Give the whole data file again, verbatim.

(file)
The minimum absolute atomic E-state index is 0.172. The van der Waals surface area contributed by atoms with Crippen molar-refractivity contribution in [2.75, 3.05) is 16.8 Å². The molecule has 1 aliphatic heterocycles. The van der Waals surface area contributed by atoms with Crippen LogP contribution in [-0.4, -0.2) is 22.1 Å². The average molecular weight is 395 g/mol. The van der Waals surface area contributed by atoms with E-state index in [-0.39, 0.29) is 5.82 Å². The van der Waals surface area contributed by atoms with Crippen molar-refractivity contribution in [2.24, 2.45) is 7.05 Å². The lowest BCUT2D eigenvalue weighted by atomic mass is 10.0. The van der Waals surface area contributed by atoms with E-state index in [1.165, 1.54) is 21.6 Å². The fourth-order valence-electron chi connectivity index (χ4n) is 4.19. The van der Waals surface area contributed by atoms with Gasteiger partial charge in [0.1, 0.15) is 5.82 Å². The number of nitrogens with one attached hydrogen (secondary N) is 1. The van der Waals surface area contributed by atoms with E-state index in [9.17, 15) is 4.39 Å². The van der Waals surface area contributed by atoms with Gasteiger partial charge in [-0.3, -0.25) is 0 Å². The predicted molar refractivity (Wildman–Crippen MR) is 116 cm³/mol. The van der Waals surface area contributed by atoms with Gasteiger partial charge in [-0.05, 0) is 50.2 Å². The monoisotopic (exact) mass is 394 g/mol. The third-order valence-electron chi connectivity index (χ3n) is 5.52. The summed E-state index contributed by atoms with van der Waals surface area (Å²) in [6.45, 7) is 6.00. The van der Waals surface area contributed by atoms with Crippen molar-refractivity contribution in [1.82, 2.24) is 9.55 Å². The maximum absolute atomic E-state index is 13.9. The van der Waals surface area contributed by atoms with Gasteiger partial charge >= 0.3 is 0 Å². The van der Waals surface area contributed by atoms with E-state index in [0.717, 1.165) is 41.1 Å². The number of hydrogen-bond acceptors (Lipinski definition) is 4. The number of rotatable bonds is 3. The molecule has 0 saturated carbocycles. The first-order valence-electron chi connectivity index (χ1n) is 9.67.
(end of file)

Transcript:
The minimum absolute atomic E-state index is 0.172. The van der Waals surface area contributed by atoms with Crippen molar-refractivity contribution in [2.75, 3.05) is 16.8 Å². The molecule has 1 aliphatic heterocycles. The van der Waals surface area contributed by atoms with Crippen LogP contribution in [-0.4, -0.2) is 22.1 Å². The average molecular weight is 395 g/mol. The van der Waals surface area contributed by atoms with E-state index in [-0.39, 0.29) is 5.82 Å². The van der Waals surface area contributed by atoms with Crippen molar-refractivity contribution in [2.24, 2.45) is 7.05 Å². The lowest BCUT2D eigenvalue weighted by atomic mass is 10.0. The van der Waals surface area contributed by atoms with E-state index in [1.165, 1.54) is 21.6 Å². The fourth-order valence-electron chi connectivity index (χ4n) is 4.19. The van der Waals surface area contributed by atoms with Gasteiger partial charge in [0.1, 0.15) is 5.82 Å². The number of nitrogens with one attached hydrogen (secondary N) is 1. The van der Waals surface area contributed by atoms with E-state index in [9.17, 15) is 4.39 Å². The van der Waals surface area contributed by atoms with Gasteiger partial charge in [-0.3, -0.25) is 0 Å². The predicted molar refractivity (Wildman–Crippen MR) is 116 cm³/mol. The van der Waals surface area contributed by atoms with Gasteiger partial charge in [-0.05, 0) is 50.2 Å². The monoisotopic (exact) mass is 394 g/mol. The third-order valence-electron chi connectivity index (χ3n) is 5.52. The summed E-state index contributed by atoms with van der Waals surface area (Å²) in [6.45, 7) is 6.00. The van der Waals surface area contributed by atoms with Crippen molar-refractivity contribution in [1.82, 2.24) is 9.55 Å². The maximum absolute atomic E-state index is 13.9. The van der Waals surface area contributed by atoms with Gasteiger partial charge >= 0.3 is 0 Å². The van der Waals surface area contributed by atoms with E-state index in [0.717, 1.165) is 41.1 Å². The number of hydrogen-bond acceptors (Lipinski definition) is 4. The number of rotatable bonds is 3. The molecule has 0 saturated carbocycles. The first-order valence-electron chi connectivity index (χ1n) is 9.67.